There was a time when I really tried to hate frozen yogurt.
This, of course, hadÂ nothingÂ to do with the year or so I spent working at a frozen yogurt shop.
Nothing at all.
I was justÂ genuinelyÂ against its velvety texture, the balance of sweetness and yogurty tang, not to mention its health benefits over run-of-the-mill ice cream.
Nope, it had nothing to do with me having to be polite to rude customers all day while making minimum wage + crap for tips.
It’s cool. I’m not bitter.
It’s funny how quickly you’re able to appreciate something once you aren’t constantly surrounded by it. I’m all about the froyo these days.
And I’ve been fixated on lavender lately, so after making a few cocktails I thought I’d venture into freezer territory.
There are already a number of delicious honey lavender ice cream concoctions out there (I’m looking at you Bi-Rite), so I thought it would be interesting to play with a different kind of sweetness.
As it turns out, rich maple syrup and floral lavender play oh so nicely together. I also added bourbon, both for flavor and its anti-freezing capabilities. When using a low-fat yogurt, the alcohol keeps it from becoming a block of ice after a few hours in theÂ chill chest.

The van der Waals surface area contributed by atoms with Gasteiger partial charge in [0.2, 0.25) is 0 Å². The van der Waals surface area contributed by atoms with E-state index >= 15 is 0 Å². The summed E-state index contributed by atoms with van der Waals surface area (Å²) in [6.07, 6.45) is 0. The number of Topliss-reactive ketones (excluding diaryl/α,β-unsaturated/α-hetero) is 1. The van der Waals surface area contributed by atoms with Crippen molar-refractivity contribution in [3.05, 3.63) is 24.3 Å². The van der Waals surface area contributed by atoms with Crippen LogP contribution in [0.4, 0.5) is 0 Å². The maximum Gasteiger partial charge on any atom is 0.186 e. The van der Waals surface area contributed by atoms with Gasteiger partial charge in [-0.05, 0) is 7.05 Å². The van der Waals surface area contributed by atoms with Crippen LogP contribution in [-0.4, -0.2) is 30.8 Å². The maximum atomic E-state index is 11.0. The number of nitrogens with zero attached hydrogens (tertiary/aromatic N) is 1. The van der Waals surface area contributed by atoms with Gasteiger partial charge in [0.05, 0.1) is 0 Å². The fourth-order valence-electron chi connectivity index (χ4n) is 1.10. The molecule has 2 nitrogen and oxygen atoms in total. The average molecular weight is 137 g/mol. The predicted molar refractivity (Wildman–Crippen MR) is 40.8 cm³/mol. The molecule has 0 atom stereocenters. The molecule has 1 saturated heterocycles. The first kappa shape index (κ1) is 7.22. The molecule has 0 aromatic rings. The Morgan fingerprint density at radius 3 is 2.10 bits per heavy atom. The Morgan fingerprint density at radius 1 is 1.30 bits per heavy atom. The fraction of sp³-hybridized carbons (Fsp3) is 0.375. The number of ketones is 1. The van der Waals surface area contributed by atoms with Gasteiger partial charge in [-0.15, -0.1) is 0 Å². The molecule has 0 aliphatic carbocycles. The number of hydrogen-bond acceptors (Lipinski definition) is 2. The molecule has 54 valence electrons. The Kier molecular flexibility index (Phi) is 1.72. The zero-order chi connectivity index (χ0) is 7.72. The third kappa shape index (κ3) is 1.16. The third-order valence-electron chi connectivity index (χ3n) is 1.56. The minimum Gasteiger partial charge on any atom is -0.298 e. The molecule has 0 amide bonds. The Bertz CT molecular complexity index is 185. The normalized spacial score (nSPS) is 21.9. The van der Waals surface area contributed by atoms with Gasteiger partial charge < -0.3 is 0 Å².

Also using low-fat yogurt means you can, you know, eat more. That’s how that works.
Maple Lavender Frozen Yogurt
I used 2% yogurt in the recipe - if you want to go full-fat, go right ahead! I wouldn't recommend using non-fat; even with the help of the half & half and bourbon, it's pretty impossible to scoop after freezing.
- 3/4 cup half & half
- 1 1/2 teaspoons dried lavender (loosely packed)
- 2/3 cup maple syrup
- 1/2 teaspoon vanilla extract
- 2 cups 2% greek yogurt
- 1 1/2 tablespoons bourbon
- In a small pot, bring the half & half just to a simmer. Remove from the heat, stir in the lavender and steep for 5 minutes. Strain out the lavender, whisk in the maple syrup and allow the mixture to cool to room temperature.
- Whisk together the cooled maple syrup mixture with the yogurt, vanilla and bourbon. Chill the mixture until very cold, at least a couple of hours. Churn according to your ice cream maker's directions.
I find that in my ice cream maker, frozen yogurt takes much less time to churn than ice cream. I over churned my first attempt - that was a sad day.